Democrats have accused Republicans of attempting to wrest the court away from voters, who elected the current justices in nonpartisan elections.

Barbara Evans Fleischauer of Monongalia County said Democrats agreed all along there was enough to recommend Loughry’s impeachment. But she said going after the other justices “was a power grab, was a takeover of the court and using the impeachment process to take over another branch of government.”

“We’re taking away from the people,” she said

Some legislators said they didn’t support impeaching any justice for wasteful spending, only for articles pertaining to lying, cheating or stealing.

But John Shott, a Mercer County Republican who chaired the House Judiciary Committee hearings that drew up the impeachment articles, asked whether there is public confidence in the court, and if not, “we need to take action to try to rebuild that trust.”

Several lawmakers noted the Supreme Court has a separate budget and is currently allowed to spend as it sees fit. But Shott said the court should spend that money wisely “and for the benefit of its citizens.”

A proposed constitutional amendment this fall would bring the state courts’ budget partly under legislative control.

Loughry, who wrote a 2006 book chronicling West Virginia political corruption, was indicted in June on 23 counts of mail fraud, wire fraud, lying to federal law enforcement, witness tampering and obstruction of justice. Justice and legislative leaders have asked him to resign. Loughry has not responded and did not testify at the committee hearings.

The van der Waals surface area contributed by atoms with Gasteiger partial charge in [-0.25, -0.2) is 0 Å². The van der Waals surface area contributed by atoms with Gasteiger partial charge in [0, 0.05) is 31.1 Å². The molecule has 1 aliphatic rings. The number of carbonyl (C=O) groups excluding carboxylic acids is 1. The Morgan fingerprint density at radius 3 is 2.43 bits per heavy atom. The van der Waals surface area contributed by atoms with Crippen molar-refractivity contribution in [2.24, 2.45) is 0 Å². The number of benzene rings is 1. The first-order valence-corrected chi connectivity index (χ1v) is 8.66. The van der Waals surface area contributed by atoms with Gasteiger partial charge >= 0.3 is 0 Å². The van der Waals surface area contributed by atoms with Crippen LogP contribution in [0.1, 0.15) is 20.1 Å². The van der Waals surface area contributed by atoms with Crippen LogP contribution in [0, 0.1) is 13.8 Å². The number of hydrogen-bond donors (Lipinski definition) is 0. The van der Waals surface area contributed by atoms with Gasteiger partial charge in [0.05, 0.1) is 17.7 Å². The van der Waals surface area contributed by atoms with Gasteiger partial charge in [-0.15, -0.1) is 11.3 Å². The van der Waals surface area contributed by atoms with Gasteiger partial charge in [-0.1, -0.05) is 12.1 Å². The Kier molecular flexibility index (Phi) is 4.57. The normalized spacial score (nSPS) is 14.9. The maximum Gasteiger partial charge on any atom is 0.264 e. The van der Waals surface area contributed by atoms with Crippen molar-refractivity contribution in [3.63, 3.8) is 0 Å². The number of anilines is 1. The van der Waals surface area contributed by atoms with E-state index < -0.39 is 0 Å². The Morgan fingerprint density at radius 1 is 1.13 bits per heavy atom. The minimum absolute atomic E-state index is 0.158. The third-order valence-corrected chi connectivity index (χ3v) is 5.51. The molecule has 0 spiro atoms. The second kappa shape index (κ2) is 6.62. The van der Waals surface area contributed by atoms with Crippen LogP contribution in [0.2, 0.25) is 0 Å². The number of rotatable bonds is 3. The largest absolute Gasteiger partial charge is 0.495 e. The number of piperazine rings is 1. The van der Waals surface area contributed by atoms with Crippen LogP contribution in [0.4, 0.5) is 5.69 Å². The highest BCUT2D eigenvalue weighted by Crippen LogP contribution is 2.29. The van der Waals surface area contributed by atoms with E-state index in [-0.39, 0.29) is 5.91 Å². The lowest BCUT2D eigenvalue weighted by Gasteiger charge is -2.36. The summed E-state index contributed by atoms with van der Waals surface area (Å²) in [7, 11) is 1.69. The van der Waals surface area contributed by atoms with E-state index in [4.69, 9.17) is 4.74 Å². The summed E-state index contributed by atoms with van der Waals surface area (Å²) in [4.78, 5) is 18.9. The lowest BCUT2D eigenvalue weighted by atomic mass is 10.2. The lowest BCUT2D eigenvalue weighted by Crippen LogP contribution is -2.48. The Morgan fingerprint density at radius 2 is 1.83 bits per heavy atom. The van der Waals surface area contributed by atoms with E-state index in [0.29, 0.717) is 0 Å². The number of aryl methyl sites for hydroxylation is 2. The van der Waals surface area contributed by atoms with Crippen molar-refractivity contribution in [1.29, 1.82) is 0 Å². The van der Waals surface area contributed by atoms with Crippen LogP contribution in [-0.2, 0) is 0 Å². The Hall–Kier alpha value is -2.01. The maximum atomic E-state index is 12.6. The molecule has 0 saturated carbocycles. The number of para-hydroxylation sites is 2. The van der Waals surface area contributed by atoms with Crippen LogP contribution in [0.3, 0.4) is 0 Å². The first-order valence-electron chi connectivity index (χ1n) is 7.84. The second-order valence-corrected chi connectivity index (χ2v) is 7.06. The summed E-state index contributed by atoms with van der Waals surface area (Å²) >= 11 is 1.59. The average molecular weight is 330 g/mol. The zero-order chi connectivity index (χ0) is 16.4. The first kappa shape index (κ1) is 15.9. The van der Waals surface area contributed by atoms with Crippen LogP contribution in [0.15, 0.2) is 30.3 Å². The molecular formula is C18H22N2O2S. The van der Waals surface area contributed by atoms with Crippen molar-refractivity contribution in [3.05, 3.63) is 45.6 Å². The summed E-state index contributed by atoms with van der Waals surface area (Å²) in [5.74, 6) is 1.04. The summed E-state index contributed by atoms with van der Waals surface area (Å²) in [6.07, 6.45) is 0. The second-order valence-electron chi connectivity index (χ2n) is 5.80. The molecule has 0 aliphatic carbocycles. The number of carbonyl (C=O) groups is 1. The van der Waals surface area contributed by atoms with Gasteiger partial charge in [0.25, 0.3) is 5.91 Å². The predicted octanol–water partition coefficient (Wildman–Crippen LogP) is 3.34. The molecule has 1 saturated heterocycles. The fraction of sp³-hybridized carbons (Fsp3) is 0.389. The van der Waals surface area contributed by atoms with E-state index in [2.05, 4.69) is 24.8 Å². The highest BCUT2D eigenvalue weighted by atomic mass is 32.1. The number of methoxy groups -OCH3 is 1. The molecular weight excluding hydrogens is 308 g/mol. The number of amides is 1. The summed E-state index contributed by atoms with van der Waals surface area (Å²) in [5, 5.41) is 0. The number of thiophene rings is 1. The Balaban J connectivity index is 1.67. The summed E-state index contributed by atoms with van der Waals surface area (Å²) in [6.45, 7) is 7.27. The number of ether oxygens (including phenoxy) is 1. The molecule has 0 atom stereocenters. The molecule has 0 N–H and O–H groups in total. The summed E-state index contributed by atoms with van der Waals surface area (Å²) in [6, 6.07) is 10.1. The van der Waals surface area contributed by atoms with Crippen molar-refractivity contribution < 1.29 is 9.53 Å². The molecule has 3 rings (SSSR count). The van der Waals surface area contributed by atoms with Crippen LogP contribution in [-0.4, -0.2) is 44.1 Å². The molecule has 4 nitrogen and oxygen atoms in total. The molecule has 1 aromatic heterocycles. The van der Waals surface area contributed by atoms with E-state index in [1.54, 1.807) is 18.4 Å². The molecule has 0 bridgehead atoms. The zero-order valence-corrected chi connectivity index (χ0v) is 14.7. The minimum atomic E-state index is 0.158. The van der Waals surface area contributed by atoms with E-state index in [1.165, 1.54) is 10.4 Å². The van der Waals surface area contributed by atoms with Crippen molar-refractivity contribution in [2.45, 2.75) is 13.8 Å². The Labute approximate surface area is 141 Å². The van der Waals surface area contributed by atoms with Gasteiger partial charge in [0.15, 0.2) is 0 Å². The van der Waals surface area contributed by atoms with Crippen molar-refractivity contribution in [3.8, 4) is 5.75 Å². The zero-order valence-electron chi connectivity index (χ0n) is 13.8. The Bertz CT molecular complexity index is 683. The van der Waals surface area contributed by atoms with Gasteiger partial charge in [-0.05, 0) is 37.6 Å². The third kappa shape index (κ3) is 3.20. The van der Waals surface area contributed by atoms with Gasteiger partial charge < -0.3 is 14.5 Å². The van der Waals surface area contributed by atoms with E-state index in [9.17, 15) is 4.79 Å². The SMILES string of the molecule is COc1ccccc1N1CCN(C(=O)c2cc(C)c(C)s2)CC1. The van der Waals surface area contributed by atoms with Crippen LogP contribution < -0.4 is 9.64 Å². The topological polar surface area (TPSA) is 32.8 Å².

“Ladies and gentlemen, this is a day that none of us really want to be here,” Delegate Tom Fast, a Republican from Kanawha County, said at the start of the session Monday.

One impeachment article accused Loughry of lying to the House Finance Committee in January about his involvement in his office renovations, including a custom-designed wooden-inlay map showing all 55 West Virginia counties embedded in the floor.

A proposed article still to be decided accuses Loughry, Workman, Davis and Walker of failing to control expenses, including more than $1 million in renovations to their individual offices, and not maintaining policies over matters such as state vehicles, working lunches and the use of office computers at home.

Loughry was suspended earlier this year. Justice Menis Ketchum retired and agreed to plead guilty to a federal wire fraud count involving the personal use of state-owned vehicles and fuel cards.

A special election already is set in November to fill the remainder of Ketchum’s term.

Circuit judge Paul T. Farrell has been sworn in to act as the court’s chief justice for the Senate trial, whose timeline is uncertain. The court’s fall term starts in early September. In the event that one or more justices is on trial in the Senate, the court said last week it would hear all cases on the docket as scheduled.

The last time the Legislature was involved in similar proceedings was 1989, when state Treasurer A. James Manchin was impeached by the House of Delegates after the state lost $279 million invested in the bond market. Manchin resigned before the state Senate took up the impeachment measure. He was never charged and the state recovered $55 million from lawsuits against nine New York brokerage firms involved in the losses.